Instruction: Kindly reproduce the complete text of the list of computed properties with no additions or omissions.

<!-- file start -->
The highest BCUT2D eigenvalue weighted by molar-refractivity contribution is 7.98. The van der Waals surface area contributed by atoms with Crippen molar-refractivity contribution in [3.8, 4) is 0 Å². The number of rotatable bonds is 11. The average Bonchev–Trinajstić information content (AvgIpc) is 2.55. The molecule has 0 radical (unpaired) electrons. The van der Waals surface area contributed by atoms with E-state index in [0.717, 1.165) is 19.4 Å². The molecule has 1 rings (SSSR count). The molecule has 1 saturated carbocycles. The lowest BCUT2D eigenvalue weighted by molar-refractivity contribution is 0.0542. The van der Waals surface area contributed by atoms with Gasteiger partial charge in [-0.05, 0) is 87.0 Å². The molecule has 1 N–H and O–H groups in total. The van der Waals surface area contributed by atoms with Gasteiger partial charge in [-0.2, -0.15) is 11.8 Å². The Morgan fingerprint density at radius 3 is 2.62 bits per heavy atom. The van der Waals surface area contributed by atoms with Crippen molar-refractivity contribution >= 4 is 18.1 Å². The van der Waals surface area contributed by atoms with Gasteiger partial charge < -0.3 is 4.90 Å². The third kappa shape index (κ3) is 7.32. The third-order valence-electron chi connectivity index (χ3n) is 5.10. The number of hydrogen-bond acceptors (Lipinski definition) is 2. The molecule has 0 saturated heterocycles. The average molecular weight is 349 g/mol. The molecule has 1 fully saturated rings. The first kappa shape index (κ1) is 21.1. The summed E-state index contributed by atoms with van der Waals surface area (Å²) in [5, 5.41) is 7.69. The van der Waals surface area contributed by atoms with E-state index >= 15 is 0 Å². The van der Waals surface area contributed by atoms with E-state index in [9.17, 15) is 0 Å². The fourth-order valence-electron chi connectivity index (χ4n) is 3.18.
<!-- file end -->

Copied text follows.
The highest BCUT2D eigenvalue weighted by molar-refractivity contribution is 7.98. The van der Waals surface area contributed by atoms with Crippen molar-refractivity contribution in [3.8, 4) is 0 Å². The number of rotatable bonds is 11. The average Bonchev–Trinajstić information content (AvgIpc) is 2.55. The molecule has 0 radical (unpaired) electrons. The van der Waals surface area contributed by atoms with E-state index in [0.717, 1.165) is 19.4 Å². The molecule has 1 rings (SSSR count). The molecule has 1 saturated carbocycles. The lowest BCUT2D eigenvalue weighted by molar-refractivity contribution is 0.0542. The van der Waals surface area contributed by atoms with Gasteiger partial charge in [-0.05, 0) is 87.0 Å². The molecule has 1 N–H and O–H groups in total. The van der Waals surface area contributed by atoms with Gasteiger partial charge in [-0.2, -0.15) is 11.8 Å². The Morgan fingerprint density at radius 3 is 2.62 bits per heavy atom. The van der Waals surface area contributed by atoms with Crippen molar-refractivity contribution >= 4 is 18.1 Å². The van der Waals surface area contributed by atoms with Gasteiger partial charge < -0.3 is 4.90 Å². The third kappa shape index (κ3) is 7.32. The third-order valence-electron chi connectivity index (χ3n) is 5.10. The number of hydrogen-bond acceptors (Lipinski definition) is 2. The molecule has 0 saturated heterocycles. The average molecular weight is 349 g/mol. The molecule has 1 fully saturated rings. The first kappa shape index (κ1) is 21.1. The summed E-state index contributed by atoms with van der Waals surface area (Å²) in [5, 5.41) is 7.69. The van der Waals surface area contributed by atoms with E-state index >= 15 is 0 Å². The van der Waals surface area contributed by atoms with E-state index in [9.17, 15) is 0 Å². The fourth-order valence-electron chi connectivity index (χ4n) is 3.18.